Re: Is this all there is?

Christopher G. Beetle (
Sun, 14 May 1995 14:31:27 -0400

On 9 May 1995, Phil Nicholls wrote:

> On 8 May 1995, Christopher Beetle wrote:
> >Perhaps you could give some examples of those factual errors, misquoted
> >sources, and outright lies. Given the seriousness of your accusations, I
> >think that would be appropriate. I would be happy to pass along your
> >comments to the authors. I am sure that they would be willing to correct
> >any factual errors, misquoted sources, and outright lies in their work.
> >
> >Christopher Beetle <>
> If you would like to post some examples from this book and include the
> citations the authors used to back them up I will be more than happy to
> dissect them for you.
> --
> Phil Nicholls

Here is one case from Forbidden Archeology for your
inspection--the Laetoli footprints.

Excerpted from Forbidden Archeology, by M. Cremo and R. Thompson,
pp. 742-747. Copyright (c) 1993 by Govardhan Hill, Inc.

11.10 The Laetoli Footprints

The Laetoli site is located in northern Tanzania, about 30
miles south of Olduvai Gorge. Laetoli is the Masai word for red
lily. The area was first explored by the Leakeys in 1935. Later,
Mary Leakey returned to Laetoli and discovered some hominid jaws,
which she regarded as early Homo.
One day in 1979, Dr. Andrew Hill of the Kenya National Museum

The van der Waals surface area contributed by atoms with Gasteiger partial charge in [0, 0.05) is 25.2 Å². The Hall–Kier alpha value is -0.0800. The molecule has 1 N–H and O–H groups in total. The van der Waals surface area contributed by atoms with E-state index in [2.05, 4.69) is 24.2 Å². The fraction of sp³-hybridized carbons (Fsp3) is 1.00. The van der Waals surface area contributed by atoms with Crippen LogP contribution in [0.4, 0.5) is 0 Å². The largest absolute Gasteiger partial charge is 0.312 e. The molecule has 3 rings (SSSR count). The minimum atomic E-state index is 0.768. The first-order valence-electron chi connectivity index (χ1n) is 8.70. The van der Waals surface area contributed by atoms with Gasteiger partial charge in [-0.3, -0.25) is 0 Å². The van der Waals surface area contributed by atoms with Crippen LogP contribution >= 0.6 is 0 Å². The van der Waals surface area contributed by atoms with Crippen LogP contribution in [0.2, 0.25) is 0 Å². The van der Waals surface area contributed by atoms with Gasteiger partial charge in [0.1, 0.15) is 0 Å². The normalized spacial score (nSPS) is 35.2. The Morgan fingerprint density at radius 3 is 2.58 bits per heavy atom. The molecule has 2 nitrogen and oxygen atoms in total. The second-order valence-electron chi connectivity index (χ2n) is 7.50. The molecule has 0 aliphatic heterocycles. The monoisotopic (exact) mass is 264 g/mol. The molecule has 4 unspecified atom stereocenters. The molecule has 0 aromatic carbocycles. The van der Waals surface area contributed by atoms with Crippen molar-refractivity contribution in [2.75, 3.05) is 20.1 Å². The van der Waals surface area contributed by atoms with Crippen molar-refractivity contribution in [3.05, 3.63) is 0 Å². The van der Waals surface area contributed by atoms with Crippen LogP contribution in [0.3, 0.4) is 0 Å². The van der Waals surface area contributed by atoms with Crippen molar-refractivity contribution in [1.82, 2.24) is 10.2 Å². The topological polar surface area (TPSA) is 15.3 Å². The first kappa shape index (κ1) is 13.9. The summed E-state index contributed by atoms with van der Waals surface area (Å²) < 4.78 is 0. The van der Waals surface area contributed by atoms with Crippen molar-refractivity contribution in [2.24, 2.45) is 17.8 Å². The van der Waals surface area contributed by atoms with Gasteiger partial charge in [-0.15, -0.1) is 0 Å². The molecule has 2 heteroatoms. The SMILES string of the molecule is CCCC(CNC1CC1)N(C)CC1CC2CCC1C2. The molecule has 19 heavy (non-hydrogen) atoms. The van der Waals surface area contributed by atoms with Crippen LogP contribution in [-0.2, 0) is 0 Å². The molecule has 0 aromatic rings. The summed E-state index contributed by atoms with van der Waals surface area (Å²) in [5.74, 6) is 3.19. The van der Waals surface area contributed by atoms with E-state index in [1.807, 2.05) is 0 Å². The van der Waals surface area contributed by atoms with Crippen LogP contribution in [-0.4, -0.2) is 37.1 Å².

and several other members of Mary Leakey's expedition were
playing around, throwing pieces of elephant dung at each other.
In the course of this sport, Hill noticed some marks on the
ground. They proved to be fossil footprints of animals.
Subsequently, Peter Jones and Philip Leakey, the youngest son of
Louis and Mary Leakey, discovered among the footprints some that
appeared to have been made by hominids. The prints had been
impressed in layers of volcanic ash, dated by Garniss Curtis,
using the potassium-argon method, at from 3.6 to 3.8 million
years old.
National Geographic magazine featured an article by Mary
Leakey titled "Footprints in the Ashes of Time." A caption to a
photo of some hominid prints read: "The best-preserved print
shows the raised arch, rounded heel, pronounced ball, and
forward-pointing big toe necessary for walking erect. Pressures
exerted along the foot attest to a striding gait" (M. Leakey
1979, p. 452). Dr. Louise Robbins, a footprint expert from the
University of North Carolina, observed: "They looked so human, so
modern, to be found in tuffs so old" (M. Leakey 1979, p. 452).
Readers who have accompanied us this far in our intellectual
journey will have little difficulty in recognizing the Laetoli
footprints as potential evidence for the presence of anatomically
modern human beings over 3.6 million years ago in Africa. We
were, however, somewhat astonished to encounter such a striking
anomaly in the unexpected setting of the more recent annals of
standard paleoanthropological research. What amazed us most was
that scientists of worldwide reputation, the best in their
profession, could look at these footprints, describe their